A drunk wine importer groped an off-duty British Airways hostess during an overnight flight to Cape Town as he boasted ‘I get paid to drink’, a court heard.
Daniel Grigg, 37, consumed beer, wine and a Bloody Mary cocktail during a business trip to South Africa, the jury at Isleworth Crown Court was told.
Speaking from behind a screen, the 35 year-old complainant said: ‘I was trying to get some rest and turned my back and I felt a hand tickling me on my leg and thigh.
‘It was the top of my thigh area and then the hand went under my blanket. I did not think it was happening at first.
‘He was tickling and rubbing my leg and then it was like a groping. He knew where his hand wanted to go.’
Daniel Grigg, 37, (left) arriving at Isleworth Crown Court to answer a charge of sexual assault
Grigg is accused of groping an off-duty British Airways hostess during an overnight flight to Cape Town
Grigg, of Salisbury, Wiltshire, has pleaded not guilty to one count of sexual assault on January 15 last year.
He is the boss of Museum Wines in Tarrant Hinton, Dorset.
The shop is a three-time winner of the Decanter Awards Best Specialist Retailer South Africa and the International Wine Challenge South African Specialist of the Year.
Grigg was seated next to the woman for the twelve-hour flight.
The multiple texts she sent her husband during the flight were shown to the jury.
They read: ‘The bloke next to me is pissed. He is doing my head in. This bloke next to me is virtually lying on me.’
She told the trial: ‘He made an odd comment that he was glad that I did not stink and that he was not sitting next to someone smelly and that he was glad he was sitting in that seat, having booked last minute.’
Grigg, of Salisbury, Wiltshire, has pleaded not guilty to one count of sexual assault on January 15 last year
Grigg watched as she Facetimed her 18 month-old daughter. He also talked about his five month-old twin boys.
‘He was very friendly and chatty and told me he was in the wine industry and that he got paid to drink,’ the woman said.
‘He smelled, he smelled of alcohol. He had been drinking a lot of alcohol and his behaviour changed and he was making odd comments.’
Grigg says he had no more than four alcoholic drinks during the flight and his chatting was merely ‘light-hearted and jovial’.
But the woman added: ‘He was shouting and the passengers were telling him to be quiet. The lights were off and the meal service was over.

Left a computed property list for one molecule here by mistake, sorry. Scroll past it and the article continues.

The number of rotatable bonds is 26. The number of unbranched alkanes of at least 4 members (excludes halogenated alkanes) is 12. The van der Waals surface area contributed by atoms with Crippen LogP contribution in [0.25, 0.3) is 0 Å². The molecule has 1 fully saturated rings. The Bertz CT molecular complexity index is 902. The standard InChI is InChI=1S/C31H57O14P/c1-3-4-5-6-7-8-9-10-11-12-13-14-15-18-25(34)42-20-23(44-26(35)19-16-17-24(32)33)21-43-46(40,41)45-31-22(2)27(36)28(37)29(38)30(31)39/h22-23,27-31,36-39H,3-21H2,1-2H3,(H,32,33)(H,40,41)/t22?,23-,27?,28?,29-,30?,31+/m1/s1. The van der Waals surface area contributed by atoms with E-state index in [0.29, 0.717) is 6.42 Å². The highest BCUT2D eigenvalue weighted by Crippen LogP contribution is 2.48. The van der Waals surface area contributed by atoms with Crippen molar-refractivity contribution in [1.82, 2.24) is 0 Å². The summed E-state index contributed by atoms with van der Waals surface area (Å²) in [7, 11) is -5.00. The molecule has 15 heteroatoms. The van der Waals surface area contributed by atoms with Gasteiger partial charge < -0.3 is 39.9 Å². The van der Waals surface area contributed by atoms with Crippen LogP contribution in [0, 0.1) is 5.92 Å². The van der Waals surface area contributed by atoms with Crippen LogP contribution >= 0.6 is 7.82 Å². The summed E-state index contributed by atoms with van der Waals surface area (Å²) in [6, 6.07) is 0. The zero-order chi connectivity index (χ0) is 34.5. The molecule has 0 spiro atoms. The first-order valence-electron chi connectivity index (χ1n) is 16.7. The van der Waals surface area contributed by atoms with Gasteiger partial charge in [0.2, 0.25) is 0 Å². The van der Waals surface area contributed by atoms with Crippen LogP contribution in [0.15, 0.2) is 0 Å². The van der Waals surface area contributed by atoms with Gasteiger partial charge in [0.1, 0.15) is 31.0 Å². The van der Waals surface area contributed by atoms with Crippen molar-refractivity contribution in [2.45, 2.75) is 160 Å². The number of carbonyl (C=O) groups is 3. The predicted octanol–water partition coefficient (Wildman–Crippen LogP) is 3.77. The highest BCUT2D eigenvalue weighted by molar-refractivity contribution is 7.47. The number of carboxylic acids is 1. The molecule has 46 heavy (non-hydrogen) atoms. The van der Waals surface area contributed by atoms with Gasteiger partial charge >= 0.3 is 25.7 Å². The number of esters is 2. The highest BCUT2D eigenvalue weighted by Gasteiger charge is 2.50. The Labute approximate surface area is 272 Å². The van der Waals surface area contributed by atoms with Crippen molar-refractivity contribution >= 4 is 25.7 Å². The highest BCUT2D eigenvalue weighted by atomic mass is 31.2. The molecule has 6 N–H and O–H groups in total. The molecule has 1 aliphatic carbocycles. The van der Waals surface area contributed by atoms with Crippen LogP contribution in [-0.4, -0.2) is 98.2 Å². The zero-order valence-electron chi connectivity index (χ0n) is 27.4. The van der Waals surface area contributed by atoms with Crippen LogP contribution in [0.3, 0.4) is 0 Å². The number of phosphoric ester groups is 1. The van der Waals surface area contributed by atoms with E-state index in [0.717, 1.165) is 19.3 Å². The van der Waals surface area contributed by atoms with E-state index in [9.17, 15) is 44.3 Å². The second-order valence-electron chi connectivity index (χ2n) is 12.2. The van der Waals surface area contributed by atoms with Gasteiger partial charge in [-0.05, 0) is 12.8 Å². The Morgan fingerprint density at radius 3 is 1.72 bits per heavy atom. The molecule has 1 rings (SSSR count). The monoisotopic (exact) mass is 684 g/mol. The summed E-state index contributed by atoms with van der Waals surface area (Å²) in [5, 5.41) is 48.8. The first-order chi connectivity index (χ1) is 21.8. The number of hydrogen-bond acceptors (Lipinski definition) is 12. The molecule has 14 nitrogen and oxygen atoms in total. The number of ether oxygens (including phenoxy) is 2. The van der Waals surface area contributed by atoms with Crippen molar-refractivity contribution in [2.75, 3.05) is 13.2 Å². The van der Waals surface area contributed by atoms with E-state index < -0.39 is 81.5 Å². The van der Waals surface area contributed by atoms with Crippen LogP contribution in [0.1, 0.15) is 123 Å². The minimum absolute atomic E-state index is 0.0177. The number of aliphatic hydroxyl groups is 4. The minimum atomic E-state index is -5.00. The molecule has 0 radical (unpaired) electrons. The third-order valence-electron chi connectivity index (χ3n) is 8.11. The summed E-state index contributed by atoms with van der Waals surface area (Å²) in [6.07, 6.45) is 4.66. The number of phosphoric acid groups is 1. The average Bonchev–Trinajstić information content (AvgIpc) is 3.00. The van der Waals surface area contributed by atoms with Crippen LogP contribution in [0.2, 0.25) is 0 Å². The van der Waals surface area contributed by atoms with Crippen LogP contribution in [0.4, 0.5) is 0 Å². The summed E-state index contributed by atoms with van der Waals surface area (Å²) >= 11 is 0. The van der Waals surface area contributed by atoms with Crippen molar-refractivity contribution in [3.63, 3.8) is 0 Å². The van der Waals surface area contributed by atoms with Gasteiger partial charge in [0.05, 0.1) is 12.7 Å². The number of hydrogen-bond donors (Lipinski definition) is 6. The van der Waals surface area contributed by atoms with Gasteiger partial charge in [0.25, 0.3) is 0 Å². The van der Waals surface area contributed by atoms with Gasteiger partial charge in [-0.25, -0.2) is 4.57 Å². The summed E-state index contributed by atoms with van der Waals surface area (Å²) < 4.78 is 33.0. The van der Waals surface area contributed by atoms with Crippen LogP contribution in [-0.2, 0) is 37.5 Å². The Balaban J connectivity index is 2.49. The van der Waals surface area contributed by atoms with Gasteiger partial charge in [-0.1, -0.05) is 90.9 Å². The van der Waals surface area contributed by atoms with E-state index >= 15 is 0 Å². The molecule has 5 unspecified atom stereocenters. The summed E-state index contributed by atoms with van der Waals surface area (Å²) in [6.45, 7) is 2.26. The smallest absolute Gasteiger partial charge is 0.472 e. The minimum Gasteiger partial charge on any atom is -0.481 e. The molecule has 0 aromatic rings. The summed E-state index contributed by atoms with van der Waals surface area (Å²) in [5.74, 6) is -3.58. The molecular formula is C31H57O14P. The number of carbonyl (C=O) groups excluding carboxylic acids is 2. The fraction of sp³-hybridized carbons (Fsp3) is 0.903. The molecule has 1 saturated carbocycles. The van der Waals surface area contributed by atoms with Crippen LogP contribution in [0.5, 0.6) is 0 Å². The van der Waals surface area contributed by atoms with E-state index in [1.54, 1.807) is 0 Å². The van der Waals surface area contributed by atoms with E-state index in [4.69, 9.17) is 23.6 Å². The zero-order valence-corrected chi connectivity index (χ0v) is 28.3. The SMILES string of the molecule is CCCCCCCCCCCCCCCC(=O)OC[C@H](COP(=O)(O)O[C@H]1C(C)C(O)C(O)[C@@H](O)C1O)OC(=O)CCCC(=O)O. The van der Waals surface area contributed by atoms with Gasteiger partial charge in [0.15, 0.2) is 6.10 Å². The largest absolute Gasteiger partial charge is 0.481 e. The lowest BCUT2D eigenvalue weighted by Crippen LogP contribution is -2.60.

‘His demeanour really changed from the person who got on the flight. I told him to be quiet because people were sleeping and he said he did not care.
‘When I came back from the toilet he said: ”Where have you been?” as if I belonged to him and asked what was the craziest thing I had ever done.
‘The cabin crew told me to put my earphones in and ignore him and I turned my back on him to discourage him.
‘I have a blanket with a picture of my daughter on it that I carry everywhere and he said: ”Isn’t an economy blanket good enough for you?”
The wine specialist is the boss of Museum Wines in Tarrant Hinton, Dorset
‘His hand went around me and I just shot up and woke the lady next to me and went to the back cabin.
‘It made me want to get off the plane, but I was stuck on the aircraft.’
She told the jury that the touching was over her clothing, with Grigg’s hand moving below her stomach after tickling her thigh and leg.
‘I went to the galley and I burst into tears,’ she said.
‘He then came to the galley for more alcohol and was told because of the incident he would not be served any more.’
The woman was moved to another seat at the rear of the plane.
‘I put the blanket over my head so he wouldn’t see me,’ she said.
A BA colleague advised her it would not be worth reporting Grigg to the local South African police.
She immediately filed an Air Incident Report and told her union what happened.
The BA employee denied a defence suggestion she was ‘disenchanted’ with her role, due to the time spent away from her daughter, telling the court: ‘I love my job’.
Grigg says he had no more than four alcoholic drinks during the flight and his chatting was merely ‘light-hearted and jovial’
Grigg’s lawyer, Hannah Beer, also suggested she was unhappy about being seated in economy.
But the woman said: ‘Everyone would prefer Business Class, but we have to take what we are given.’
She denied recommending Grigg try a Bloody Mary, but did agree she did not eat her airline meal and texted her husband to say the food was ‘disgusting’.
Grigg’s lawyer also asked if she was angry about fellow-cabin crew not bringing her food from Business Class.
She replied: ‘No, I would get into trouble if I ordered a meal from Business Class.’
The defence say the woman gave different accounts of the incident to different people.
The trial continues.